Transatlantic's hot property

This has been a busy year for Transatlantic, the property and life insurance group, and Capital Shopping Centres, its 75 per cent owned retail property investment business. The disposal of a 50 per cent stake in Sun Life to partner UAP of France marked a temporary withdrawal from the life insurance business, while the purchase of the Metro Centre from the Church Commissioners and a pounds 200m shopping centre development in Scotland confirmed its dominance of the market.

Those moves made interim figures announced yesterday largely academic. For the record, they showed an underlying rise in pre-tax profits from pounds 40.5m to pounds 49.4m at Transatlantic and pre-tax profits for Capital's first interim period of pounds 22.3m. Transatlantic's shares, unchanged at 322p, and Capital's, 4p higher at 214p, confirmed that the market learnt little yesterday that it did not already know.

The problem with assessing Transatlantic is that its prospects depend on how it spends a war chest of up to pounds 700m. Chairman Donny Gordon has made it clear that he remains committed to the long-term insurance industry but the market is wisely waiting to see what that actually means.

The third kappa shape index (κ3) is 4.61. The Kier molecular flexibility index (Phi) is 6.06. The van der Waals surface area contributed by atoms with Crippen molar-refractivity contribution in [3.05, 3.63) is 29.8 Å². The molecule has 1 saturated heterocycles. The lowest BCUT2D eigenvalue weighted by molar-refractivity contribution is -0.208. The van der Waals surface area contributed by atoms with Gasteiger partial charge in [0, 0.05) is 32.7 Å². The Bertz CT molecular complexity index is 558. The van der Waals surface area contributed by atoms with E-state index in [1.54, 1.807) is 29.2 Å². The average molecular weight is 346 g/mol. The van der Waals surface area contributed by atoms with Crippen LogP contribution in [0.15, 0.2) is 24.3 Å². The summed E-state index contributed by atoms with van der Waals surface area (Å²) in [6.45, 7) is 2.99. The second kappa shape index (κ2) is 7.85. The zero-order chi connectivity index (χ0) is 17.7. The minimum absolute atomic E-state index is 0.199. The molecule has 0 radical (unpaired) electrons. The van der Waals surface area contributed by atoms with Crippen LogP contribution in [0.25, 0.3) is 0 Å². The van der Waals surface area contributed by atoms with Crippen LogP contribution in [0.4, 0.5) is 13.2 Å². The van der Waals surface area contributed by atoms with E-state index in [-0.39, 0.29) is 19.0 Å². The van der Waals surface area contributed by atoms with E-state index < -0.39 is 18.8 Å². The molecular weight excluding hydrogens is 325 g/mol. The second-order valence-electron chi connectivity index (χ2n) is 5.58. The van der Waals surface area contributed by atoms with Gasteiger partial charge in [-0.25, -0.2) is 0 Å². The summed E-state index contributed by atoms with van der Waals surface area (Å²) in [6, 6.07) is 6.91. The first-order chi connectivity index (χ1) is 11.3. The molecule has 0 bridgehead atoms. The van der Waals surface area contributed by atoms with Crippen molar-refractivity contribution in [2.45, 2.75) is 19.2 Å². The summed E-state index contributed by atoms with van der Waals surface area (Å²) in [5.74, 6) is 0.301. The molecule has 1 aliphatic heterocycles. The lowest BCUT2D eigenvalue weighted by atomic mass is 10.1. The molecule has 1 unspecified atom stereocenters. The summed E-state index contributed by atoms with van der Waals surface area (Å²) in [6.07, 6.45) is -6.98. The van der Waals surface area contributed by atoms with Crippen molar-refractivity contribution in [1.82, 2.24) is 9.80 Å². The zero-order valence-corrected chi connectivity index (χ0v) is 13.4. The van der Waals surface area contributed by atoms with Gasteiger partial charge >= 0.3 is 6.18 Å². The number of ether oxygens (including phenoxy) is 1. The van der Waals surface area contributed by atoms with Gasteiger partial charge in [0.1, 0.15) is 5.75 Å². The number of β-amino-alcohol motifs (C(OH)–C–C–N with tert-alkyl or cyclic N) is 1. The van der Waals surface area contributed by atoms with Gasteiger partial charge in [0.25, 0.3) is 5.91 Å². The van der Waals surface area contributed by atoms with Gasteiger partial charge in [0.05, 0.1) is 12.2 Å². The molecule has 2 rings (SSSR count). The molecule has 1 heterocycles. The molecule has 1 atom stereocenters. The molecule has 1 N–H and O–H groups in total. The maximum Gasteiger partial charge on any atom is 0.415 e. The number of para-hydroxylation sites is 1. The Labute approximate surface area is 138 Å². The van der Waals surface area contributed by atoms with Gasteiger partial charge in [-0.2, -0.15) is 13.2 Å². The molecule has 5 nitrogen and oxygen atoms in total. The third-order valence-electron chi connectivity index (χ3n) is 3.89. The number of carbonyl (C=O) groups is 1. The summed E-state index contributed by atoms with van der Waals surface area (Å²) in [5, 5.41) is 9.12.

Easier to judge is the future of Capital Shopping Centres. Out of town shopping centres are far and away the most buoyant area of the property industry as John Gummer's late conversion to green policies fails to stem the flow of shoppers away from town centres. The value of those centres that have already slipped through the planning net has only been boosted.

Against that tightening regime, buying the Metro Centre was a major coup and shareholders will eventually benefit. Having floated at 230p on an ambitious 13 per cent premium to net assets in March 1994, the shares have gone nowhere but they remain a good long-term bet.